Before starting work on any project, it’s a good idea to get your head in the game. As writers we all have our different Go to your favorite writing space, play a specific playlist, light a scented candle – do whatever makes you get into that writer frame of mind. This ritual is also helpful when trying to transition between projects that you’re working on. I personally like to use different playlists for each of my projects. The music helps me shift from one story to the next through different themed playlists. But you can do whatever it is that makes you get in your writing zone. 

5) The 10-minute trick

This is great for those writer’s block moments. At some point we will all experience writer’s block on all of our writing projects. But if you don’t want to abandon yet another manuscript then this is a great idea, especially if you’re experiencing writer’s block on the dedicated writing day of one of projects. Rather than letting it roll over to next week or whenever you’ve scheduled yourself to work on it again, try this instead. Sit down at your chosen writing space and set your timer for 10 minutes. And during that time just start working. By the time your alarm goes off, you’ll be so entrenched in the flow you won’t want to stop. 

6) Be Patient and Don’t Give Up

Perhaps the biggest lesson to take away from trying to balance several different writing projects at once is that you need to have patience with yourself. Each project will end up going at its own pace. You might find yourself wanting to constantly write Project A while neglecting Project B or having severe writer’s block on Project C – and that is okay. No one is expecting you to finish all three at once and within an entire year’s timeframe. That is your own internalized pressure. Be patient and just keep going. Everything that you’re writing will eventually get written, you just need to keep working on them. Some of your projects will end up going fast than you expected, others will give you a little bit more resistance. Just keep moving forward and you’ll eventually get there. 

Deciding What is Plot Relevant

Writing an entire story is hard work. It requires a lot of time and patience. And when it comes to our writing, we are always given many different bits of advice. One of the advice tips that we constantly hear is that we must make everything plot relevant. And it is solid advice; we should always be striving to move our plot forward. However, how exactly do we decide what is plot relevant and what is not?

One misconception is that if we are writing to make everything plot relevant, then we can’t have moments of character bonding, or doing anything that isn’t 100% in line with the ultimate ending. But we need to remember this isn’t true. 

We need to remember that if a scene is showing the reader something personal about the characters, then it is plot relevant. It is the “why” behind a story’s action. But more importantly, it gives your reader a reason to care – if your reader doesn’t feel attached to a character or characters, then why it doesn’t matter what happens to them? And let’s face it, your characters can be integral to the plot. Not only that, but if your story doesn’t have more lighthearted or slow moments, you’re left with constant drama. And this level of intensity will quickly get old, and the truly intense moments of your story will lose their impact.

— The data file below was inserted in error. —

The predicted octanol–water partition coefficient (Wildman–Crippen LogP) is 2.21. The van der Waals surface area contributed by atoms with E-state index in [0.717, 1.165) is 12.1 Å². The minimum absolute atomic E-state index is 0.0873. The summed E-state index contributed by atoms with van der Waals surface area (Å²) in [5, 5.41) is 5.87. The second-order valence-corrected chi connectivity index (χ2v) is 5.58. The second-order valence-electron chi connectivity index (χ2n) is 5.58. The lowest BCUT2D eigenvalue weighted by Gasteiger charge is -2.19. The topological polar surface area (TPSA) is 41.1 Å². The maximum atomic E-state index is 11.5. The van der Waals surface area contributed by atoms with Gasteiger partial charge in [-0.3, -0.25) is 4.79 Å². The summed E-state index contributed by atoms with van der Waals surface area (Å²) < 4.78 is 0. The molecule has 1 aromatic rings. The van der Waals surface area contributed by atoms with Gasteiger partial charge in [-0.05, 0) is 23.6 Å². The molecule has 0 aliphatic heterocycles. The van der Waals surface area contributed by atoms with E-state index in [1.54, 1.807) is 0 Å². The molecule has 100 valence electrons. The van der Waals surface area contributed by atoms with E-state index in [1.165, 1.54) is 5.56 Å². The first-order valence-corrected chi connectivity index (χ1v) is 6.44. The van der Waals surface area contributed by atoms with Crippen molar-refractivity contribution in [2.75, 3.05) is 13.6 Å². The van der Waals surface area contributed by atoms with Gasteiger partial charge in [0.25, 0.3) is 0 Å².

Yes, everything that you write should have a ripple effect in one way or another, and should be plot relevant, but those that influence your character’s internal development can be just as important as the outside influences. 

Plotting Twists & Reveals

You’ve started your next writing project and you’re in a rush to perfect it. We’ve all been there and done that, but we must continuously remind ourselves to think things through in order to master the art.

To achieve the best drama, your protagonist must have enough information to make an informed decision. This slowly comes out in stages. By the midway point of the entire story, your character needs to have a good idea of what’s going on and who could possibly be behind it/influencing it. In order to set up the proper twist, don’t give them all of the details (aka NO info dumping).

An easy way to keep yourself in check is by remembering:

  • One reveal per scene or per chapter break.
  • The twist or reveal should cause an emotional effect.

Leave a miniature cliffhanger when you drop a good reveal on the readers. It will set them on edge and they’ll be lured into reading more.

What is the difference between twists and reveals?

  • Reveals are why something happens (backstory info)
  • Twists are what’s actually going on (new knowledge)

Be sure to watch out for the following caveats:

  • Don’t add extremely obvious hints or references. Be subtle enough that readers aren’t able to guess until the last couple of twists fall into place. Make them suspicious, but don’t overdo it.
  • Surprise is only half of it. Twists and reveals need to have an emotional impact or create a life-altering point of view for the protagonist from the moment of reveal and onward.

The number one thing to remember is you want readers to care about your story. Show them a protagonist forced out of their comfort zone by getting dragged through the mud, almost making a comeback, being pounded into the dirt, and then very slowly overcoming their obstacles. Your protagonist should not have a perfect score against all of the hurdles you’ll throw at them, but that’s what makes for an enticing story.